I’ve had this blog for five years, but I’ve only recently started using my phone to browse the internet, at which point I realised it displayed terribly on a small screen. It’s a wonder anyone ever read my posts.
As a predominantly back-end developer, it wasn’t immediately clear to me what I needed to do to improve matters, so I thought it was worth making a note here once I figured it out.
You want the site to respond to information about the client accessing it to display in the best way for that client. In this case, I wanted the site to respond to browsers with a smaller screen and display differently, rather than just show everything as per a desktop browser but just much, much smaller.
The media query allows the site to get the capability of the device.
The first thing I needed to do was work out how I wanted the site to look on a mobile device, which actually took a bit of thinking about. I realised that the current layout wasn’t going to work well and, as is often the way of these things, probably already wasn’t working well.
I was using a three column layout. However, on some pages the right column was left blank, and on one page I was instead using a two column layout. Only one page was making full use of the three columns. It was time to let it go.
I took that opportunity to also rename the Games page. I used to spend more time developing little games; now I do a more diverse range of side projects so I can showcase more of that here. Because my site is hosted on GitHub pages I could not do a 301 redirect, but I set up a meta refresh tag to redirect to the new page. A 200 to a 200 is not ideal, but is better than a 404.
You can see the redesign changes I made on GitHub.
When I originally started this blog I handcrafted the HTML for each post, and the rest of the site was also handcrafted HTML. My principle was just to get started rather than waiting until I’d figured out the best way to do it.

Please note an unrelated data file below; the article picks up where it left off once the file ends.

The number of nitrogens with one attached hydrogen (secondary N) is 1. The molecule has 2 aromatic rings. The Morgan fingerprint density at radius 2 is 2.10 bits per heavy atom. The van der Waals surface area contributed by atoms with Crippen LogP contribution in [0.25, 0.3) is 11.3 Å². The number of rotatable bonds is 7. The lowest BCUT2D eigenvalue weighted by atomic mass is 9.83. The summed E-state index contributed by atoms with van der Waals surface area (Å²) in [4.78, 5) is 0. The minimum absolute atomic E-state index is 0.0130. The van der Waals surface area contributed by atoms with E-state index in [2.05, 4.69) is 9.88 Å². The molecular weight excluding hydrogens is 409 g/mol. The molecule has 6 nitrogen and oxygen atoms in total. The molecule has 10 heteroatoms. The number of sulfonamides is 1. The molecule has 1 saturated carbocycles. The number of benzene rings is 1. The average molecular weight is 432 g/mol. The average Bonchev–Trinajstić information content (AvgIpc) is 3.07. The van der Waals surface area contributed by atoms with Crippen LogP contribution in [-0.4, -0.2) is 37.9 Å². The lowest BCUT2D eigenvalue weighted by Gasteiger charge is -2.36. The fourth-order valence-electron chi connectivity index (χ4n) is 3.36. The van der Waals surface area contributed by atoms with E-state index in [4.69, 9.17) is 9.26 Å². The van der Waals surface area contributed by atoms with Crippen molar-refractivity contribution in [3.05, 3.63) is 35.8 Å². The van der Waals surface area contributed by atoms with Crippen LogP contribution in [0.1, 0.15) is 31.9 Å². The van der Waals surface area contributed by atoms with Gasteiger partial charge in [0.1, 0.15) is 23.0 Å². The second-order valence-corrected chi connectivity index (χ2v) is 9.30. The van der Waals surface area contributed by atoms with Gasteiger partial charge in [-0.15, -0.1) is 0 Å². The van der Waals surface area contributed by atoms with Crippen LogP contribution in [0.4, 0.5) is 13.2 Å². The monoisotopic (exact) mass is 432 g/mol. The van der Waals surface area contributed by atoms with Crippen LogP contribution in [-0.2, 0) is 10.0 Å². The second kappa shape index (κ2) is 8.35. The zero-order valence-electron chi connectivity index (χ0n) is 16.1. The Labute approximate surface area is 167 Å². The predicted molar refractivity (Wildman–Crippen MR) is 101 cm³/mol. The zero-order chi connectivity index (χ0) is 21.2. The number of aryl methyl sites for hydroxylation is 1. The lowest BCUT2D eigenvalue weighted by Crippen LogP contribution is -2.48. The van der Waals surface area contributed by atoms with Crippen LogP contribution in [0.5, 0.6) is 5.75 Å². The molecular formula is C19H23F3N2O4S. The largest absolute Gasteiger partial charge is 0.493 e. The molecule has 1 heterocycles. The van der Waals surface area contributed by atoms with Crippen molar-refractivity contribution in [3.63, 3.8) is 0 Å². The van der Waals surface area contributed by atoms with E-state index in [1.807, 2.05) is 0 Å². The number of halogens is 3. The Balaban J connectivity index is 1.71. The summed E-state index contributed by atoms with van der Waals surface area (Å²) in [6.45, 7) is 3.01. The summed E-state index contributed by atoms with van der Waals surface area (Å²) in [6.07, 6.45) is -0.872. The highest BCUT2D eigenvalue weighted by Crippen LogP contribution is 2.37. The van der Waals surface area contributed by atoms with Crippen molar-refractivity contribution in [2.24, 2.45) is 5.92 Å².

When I started using Jekyll, I only used the Jekyll features for the blog. However the redesign from the inconsistently applied three column layout made it much easier to Jekyllise the whole site and allowed me to remove a lot of the duplication and handcrafting.
These initial changes actually made the site worse on mobile because there was more padding on the right.
The first change after the redesign was to add the viewport meta tag with an initial scale of 1. This sets the zoom level at 1:1 so the page is rendered at the width appropriate to the device width rather than zooming out to fit the whole page onto the screen.
After setting the viewport initial scale, most individual posts looked good on mobile. However the JDFI page has all the posts on it, and it looked very wrong. All the content was squished to the left.
It turns out that the code provided by YouTube and SlideShare to embed videos/slides into your site is not responsive; it has a fixed width. This means that the site renders the text correctly for the size of the device, but when it gets to the fixed width video it then zooms out to allow space for it.
It also turned out that on Safari (and hence on the iPhone) long lines of code were not broken, leading to the same effect as the fixed-width video, which I fixed with an addition to the viewport tag.
Once I’d done all this set up I was at the point I needed to be, where I could change the layout based on the size of the device.
To do this, I looked through the CSS for anything that changes the horizontal structure of any of the elements, e.g. width, float etc, and put that inside a @media query block. Initially this was just the two columns but I later added the Twitter link.
After all these changes, I then changed the HTML to make the columns appear in the order I would like if they cannot be side by side.
There are many other improvements to make to this site but hopefully if you are reading on mobile it’s much easier. Do let me know!
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